And, in case the album’s title hadn’t given it away already, there’s a track for her brother too. “We don’t get a choice/So let’s stick together,” screams Lahey in ‘Brother’. That angsty love you’re hearing is easily explained by Lahey, “My brother and I clashed for a long time, and then all of a sudden as adults, we’re really close. I feel like this song is my gift to him.”

The themes of Alex Lahey’s album might be universal, but it’s the unique approach she takes unpacking them that’s earned her millions of Spotify streams, buzz-worthy showcases at SXSW and festival sets alongside the likes of Flume, The Kills, At The Drive-In and James Blake as well as guesting on tours with Catfish & The Bottlemen, Tegan & Sara and Blondie.
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December's Secretly Society Album

Dinosaur Jr.

Give a Glimpse of What Yer Not
Label: Jagjaguwar

December 2017 Secretly Society release on clear & green splatter vinyl.

Let's face facts -- in 2016 it is remarkable that there's a new Dinosuar Jr album to go ape over. After all, the original line-up of the band (J Mascis, Lou Barlow & Murph) only recorded three full albums during their initial run in the 1980s. Everyone was gob-smacked when they reunited in 2005. Even more so when they opted to stay together, as they have for 11 years now (on and off). And with the release of 'Give a Glimpse Of What Yer Not', this trio redivisus has released more albums in the 21st Century than they did in the 20th. It's enough to make a man take a long, thoughtful slug of maple-flavored bourbon and count some lucky stars.

Last year, 2015, saw the amazing live shows Dinosaur Jr played to celebrate the 30th anniversary of their eponymous debut LP. There were too damn many guest stars poking their noses into songs and amps for some of us, but the shebang was upful enough, and the songs they were celebrating are amazing enough, that it was tough to gripe. But essentially that was a nostalgia fest -- a very fine nostalgia fest -- but it's the future that beckons the living. So you have to be pretty damn chuffed that the band has managed to pull another magnificent rabbit out of their collective hat.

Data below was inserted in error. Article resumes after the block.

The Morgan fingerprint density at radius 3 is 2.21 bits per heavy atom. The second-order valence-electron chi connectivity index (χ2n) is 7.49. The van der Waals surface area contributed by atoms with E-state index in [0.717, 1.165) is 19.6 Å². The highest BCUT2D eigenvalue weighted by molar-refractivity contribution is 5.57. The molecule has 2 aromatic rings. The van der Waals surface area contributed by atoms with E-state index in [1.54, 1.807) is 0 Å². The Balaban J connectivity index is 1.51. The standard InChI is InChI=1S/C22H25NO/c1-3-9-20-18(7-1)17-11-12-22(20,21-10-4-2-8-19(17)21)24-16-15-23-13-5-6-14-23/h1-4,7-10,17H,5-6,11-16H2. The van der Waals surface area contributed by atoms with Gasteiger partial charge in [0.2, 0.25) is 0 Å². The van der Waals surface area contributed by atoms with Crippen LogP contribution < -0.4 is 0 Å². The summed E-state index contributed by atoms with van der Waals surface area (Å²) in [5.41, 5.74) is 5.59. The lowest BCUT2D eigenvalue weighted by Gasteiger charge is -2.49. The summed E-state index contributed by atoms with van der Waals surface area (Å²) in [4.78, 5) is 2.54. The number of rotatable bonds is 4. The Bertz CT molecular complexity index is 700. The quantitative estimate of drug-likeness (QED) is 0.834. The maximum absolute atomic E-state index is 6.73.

The songs on 'Give a Glimpse...' were recorded over the past year or so, again at Amherst's Bisquiteen Studio (located in a secret nook of J's basement). The sound is great and roaring with J's various bleeding-ear psychedelic guitar touches oozing their way into the smudge-pop modeling, while Murph's drums pound like Fred Flintstone's feet, and Lou's bass weaves back and forth between proggy melodicism and post-core thug-hunch.

Of the 11 songs presented, nine are J's. Mascis has had so many projects going at various times -- from the retro glam of Sweet Apple to the metal dunt of Witch to the ostrich-rock overload of Heavy Blanket -- it's always a little shocking he can compartmentalize well enough to keep his tunes with Dinosaur Jr sounding so instantly recognizable. Which is not to say they're interchangeable, it's just that he has a very idiosyncratic way of structurally assembling and presenting the songs. Even when they're not being played in concert (with amps turned to 12, and vibrating 'til they glow red).the way he hits his guitar strings has a unique quality that immediately lets you know you're listening to Dino. It's a very cool trick, and something only a small percentage of guitarists ever manage.

The other two songs here were written and sung by Lou, and they're quite great as well. Although Barlow's template and palette are more mercurial and shifting (as they are with his other ongoing projects, like Sebadoh), the two here have a consonant resonance. Both songs carry the same vibe as Roger McGuinn's great early sides with the Byrds (although this has to do more with spirit than specific notes), reminding us that albums like Fifth Dimension and Notorious Byrd Brothers were among the main models for East Coast bands like the Soft White Underbelly. “Love Is...” and “Left/Right” represent the same kind of style displacement.